A prominent leaker by the name of YuuKi_AnS has published benchmark data that appears to offer a glimpse at the performance of Intel’s upcoming Sapphire Rapids server processors.
As reported by our sister site Tom’s Hardware, the leaked data paints a troubling picture for Intel, whose next-generation processors are apparently unable to compete from a performance standpoint with AMD EPYC chips already on the market.
Supposedly based on tests of new 52- and 60-core Sapphire Rapids CPUs with high-bandwidth memory (HBM) onboard, the leaked materials highlight a sizeable generation-on-generation performance increase (particularly for workloads bottlenecked by bandwidth). But nonetheless, AMD’s top-of-the line models still hold the lead.
Intel Xeon Sapphire Rapids delays
As AMD and other rivals continue to accelerate in the data center market, Intel’s new line of Sapphire Rapids processors has suffered setback after setback and the company is still wrestling to bring the chips to mass market.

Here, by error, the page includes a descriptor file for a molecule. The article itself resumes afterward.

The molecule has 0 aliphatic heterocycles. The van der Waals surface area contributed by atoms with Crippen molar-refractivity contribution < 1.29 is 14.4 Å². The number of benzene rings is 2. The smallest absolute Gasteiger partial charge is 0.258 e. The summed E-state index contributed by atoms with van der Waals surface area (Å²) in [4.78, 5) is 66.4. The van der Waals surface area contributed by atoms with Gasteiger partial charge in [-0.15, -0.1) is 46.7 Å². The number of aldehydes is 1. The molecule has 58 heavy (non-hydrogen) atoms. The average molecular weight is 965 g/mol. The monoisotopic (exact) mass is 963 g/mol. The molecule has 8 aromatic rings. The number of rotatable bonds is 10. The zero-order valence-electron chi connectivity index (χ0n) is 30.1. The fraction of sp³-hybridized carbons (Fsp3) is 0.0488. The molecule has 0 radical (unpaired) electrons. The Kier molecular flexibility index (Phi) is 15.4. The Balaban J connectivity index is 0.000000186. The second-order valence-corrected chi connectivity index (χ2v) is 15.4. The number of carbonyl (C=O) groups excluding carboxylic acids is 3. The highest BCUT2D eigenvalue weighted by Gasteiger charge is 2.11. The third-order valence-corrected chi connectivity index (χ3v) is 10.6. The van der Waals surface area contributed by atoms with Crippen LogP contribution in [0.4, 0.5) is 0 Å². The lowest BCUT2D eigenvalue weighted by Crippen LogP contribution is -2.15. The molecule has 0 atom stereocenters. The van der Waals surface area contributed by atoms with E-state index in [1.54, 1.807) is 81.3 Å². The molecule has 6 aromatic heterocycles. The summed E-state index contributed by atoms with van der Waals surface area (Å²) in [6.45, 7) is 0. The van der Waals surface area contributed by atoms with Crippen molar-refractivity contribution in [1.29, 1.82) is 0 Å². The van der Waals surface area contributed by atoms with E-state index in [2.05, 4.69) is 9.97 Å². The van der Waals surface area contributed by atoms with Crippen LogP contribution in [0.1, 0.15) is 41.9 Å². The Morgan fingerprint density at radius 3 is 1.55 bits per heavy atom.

The rollout of Sapphire Rapids has been punctuated by repeated delays. Originally slated to launch in 2021, the new Xeon chips were first pushed back to early 2022, then to the middle and end of the year.
The company delivered on its promise to put the new chips in the hands of select customers in Q1, but it now appears that most will have to wait until the end of Q1 2023 to gain access to the silicon.
The news that next-generation Intel Xeon chips, when they do arrive, may fail to outperform existing chips from AMD is the icing on the already unappetising cake.
Last week, Intel CEO Pat Gelsinger gave an interview that suggested he is acutely aware of the struggles his company now faces in the data center market, where he expects to continue to lose share for the next few years.
Gelsinger suggested that, although Intel’s products will continue to be competitive, the company won’t recover true leadership status until the arrival of its Sierra Forest processors in 2024.
The new line will benefit from a high level of power-efficiency and greater core count, which Intel hopes will help to fend off the advance of Arm-based chips (like AWS’ Graviton series), as well as processors from its x86 competitors.
TechRadar Pro has asked Intel to confirm the accuracy of the leaked performance data for the upcoming line of Sapphire Rapids CPUs.
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